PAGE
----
Dating club jewish single
She started hosting at least one Shabbat dinner a month in 2013.
“Erin has tapped into a need, you still have to meet people in person no matter what because that kind of chemistry can never be imitated by technology.” Old-school matchmaking is making inroads onto the scene for the crowd of those sick of swiping their phones to no end.
This is “Shabatness,” an invite-only service that sets up young Jewish professionals over Shabbat dinners.
Davis is quite rare, a matchmaker who does things the artisanal way, setting up singles through dinner parties, not apps or algorithms.
I’m sitting in a Manhattan apartment watching the sun set with 11 of New York’s most eligible Jewish singles.
It’s Friday night and the table is a traditional Shabbat setting—a Kiddush cup filled with red wine, freshly-blessed candles and challah bread that’s been ripped apart and passed around the table.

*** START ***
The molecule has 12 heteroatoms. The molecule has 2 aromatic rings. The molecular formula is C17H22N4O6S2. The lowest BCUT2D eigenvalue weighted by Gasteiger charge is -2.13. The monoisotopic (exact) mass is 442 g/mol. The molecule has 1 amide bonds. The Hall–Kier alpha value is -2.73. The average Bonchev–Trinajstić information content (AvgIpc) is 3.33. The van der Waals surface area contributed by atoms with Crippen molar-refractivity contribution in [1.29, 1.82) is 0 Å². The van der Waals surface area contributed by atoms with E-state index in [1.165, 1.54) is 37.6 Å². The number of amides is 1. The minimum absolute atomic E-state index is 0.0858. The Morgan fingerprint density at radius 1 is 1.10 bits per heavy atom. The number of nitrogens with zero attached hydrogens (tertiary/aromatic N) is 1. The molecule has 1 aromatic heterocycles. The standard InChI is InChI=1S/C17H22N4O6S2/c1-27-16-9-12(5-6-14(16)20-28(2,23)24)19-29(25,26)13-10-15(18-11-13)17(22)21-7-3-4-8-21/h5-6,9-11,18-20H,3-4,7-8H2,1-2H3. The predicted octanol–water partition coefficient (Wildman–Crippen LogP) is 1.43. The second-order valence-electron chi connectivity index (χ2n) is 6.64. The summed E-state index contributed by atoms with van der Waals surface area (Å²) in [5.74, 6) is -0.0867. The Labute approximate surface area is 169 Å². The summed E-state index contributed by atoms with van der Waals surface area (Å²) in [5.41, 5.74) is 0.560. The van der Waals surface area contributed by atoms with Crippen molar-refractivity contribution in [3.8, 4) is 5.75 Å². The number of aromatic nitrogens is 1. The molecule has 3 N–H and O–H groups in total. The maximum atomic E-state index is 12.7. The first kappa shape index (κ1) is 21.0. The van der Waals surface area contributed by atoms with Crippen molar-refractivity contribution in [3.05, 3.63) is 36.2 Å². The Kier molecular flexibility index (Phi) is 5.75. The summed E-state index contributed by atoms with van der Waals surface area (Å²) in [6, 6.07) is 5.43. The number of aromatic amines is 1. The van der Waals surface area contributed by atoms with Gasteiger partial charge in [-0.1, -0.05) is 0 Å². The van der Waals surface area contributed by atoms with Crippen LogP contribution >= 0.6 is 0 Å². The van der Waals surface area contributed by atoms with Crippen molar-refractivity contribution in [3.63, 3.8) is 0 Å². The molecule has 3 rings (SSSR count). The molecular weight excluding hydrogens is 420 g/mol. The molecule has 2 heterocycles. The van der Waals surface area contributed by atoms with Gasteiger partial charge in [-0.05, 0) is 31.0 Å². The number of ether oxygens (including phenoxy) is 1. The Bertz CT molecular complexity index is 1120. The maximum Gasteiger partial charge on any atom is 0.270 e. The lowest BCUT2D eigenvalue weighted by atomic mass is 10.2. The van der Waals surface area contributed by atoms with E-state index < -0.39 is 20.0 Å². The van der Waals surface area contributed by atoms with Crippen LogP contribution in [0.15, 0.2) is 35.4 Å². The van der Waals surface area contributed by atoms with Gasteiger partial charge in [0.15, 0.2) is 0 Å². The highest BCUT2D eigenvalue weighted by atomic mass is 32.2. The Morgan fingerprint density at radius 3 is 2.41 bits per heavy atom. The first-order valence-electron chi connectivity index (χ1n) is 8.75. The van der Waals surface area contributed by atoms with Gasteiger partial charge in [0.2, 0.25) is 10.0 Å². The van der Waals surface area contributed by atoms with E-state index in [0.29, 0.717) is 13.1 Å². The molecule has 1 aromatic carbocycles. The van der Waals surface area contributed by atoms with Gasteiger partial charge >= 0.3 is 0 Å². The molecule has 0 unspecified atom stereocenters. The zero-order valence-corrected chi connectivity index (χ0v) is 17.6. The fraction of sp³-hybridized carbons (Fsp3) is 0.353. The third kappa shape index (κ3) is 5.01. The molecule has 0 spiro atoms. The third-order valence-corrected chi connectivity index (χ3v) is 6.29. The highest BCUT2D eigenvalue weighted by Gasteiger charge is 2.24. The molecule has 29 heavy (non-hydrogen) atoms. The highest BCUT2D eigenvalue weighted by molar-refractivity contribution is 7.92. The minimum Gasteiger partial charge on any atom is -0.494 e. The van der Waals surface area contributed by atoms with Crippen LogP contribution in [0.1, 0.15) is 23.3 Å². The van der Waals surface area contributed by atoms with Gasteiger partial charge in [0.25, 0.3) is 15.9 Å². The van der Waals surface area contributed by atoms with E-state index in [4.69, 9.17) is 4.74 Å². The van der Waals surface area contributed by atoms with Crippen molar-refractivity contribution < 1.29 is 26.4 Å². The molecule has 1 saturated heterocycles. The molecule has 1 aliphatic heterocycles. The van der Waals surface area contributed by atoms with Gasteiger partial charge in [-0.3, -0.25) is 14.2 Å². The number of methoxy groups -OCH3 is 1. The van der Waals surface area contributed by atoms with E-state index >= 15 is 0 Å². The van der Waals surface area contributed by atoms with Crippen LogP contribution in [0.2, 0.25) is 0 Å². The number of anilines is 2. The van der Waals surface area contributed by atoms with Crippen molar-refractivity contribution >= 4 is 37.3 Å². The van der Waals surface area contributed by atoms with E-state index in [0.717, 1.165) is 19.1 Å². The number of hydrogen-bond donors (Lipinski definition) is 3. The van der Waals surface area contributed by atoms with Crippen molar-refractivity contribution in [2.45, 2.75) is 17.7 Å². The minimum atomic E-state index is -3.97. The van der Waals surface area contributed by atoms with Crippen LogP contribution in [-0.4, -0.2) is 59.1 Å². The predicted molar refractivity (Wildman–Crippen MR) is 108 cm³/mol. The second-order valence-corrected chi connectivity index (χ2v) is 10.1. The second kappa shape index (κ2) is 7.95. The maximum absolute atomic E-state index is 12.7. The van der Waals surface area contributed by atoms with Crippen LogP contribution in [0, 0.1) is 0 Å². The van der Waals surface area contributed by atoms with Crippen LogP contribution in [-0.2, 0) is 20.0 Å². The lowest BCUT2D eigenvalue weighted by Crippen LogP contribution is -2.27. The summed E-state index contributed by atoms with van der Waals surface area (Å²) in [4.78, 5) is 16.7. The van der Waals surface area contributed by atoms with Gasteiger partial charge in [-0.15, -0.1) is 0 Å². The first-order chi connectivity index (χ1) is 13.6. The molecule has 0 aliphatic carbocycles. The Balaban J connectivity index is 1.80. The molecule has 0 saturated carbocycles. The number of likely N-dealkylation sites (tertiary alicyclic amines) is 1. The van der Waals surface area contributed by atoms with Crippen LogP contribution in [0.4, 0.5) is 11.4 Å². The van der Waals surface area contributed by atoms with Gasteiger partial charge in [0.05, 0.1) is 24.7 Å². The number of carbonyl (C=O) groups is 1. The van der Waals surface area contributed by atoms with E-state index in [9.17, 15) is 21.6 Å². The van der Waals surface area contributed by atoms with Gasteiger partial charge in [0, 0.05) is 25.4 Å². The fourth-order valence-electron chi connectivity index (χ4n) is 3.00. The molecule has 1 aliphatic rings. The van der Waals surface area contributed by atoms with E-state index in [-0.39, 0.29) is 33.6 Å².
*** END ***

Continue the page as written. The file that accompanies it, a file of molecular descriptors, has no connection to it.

“ And I realized it was an ideal environment for singles to meet each other.” She interviews singles and promises those selected for the dinner a potential partner, a night of unlimited alcohol and a meal, at her apartment or one of the guests’ who chooses to host, all for just $36—a division of 18, or chai in Hebrew, a lucky number in Judasim—The idea became a business when Davis applied and received a fellowship through Presen Tense, a social entrepreneurial program with a focus on the Jewish community.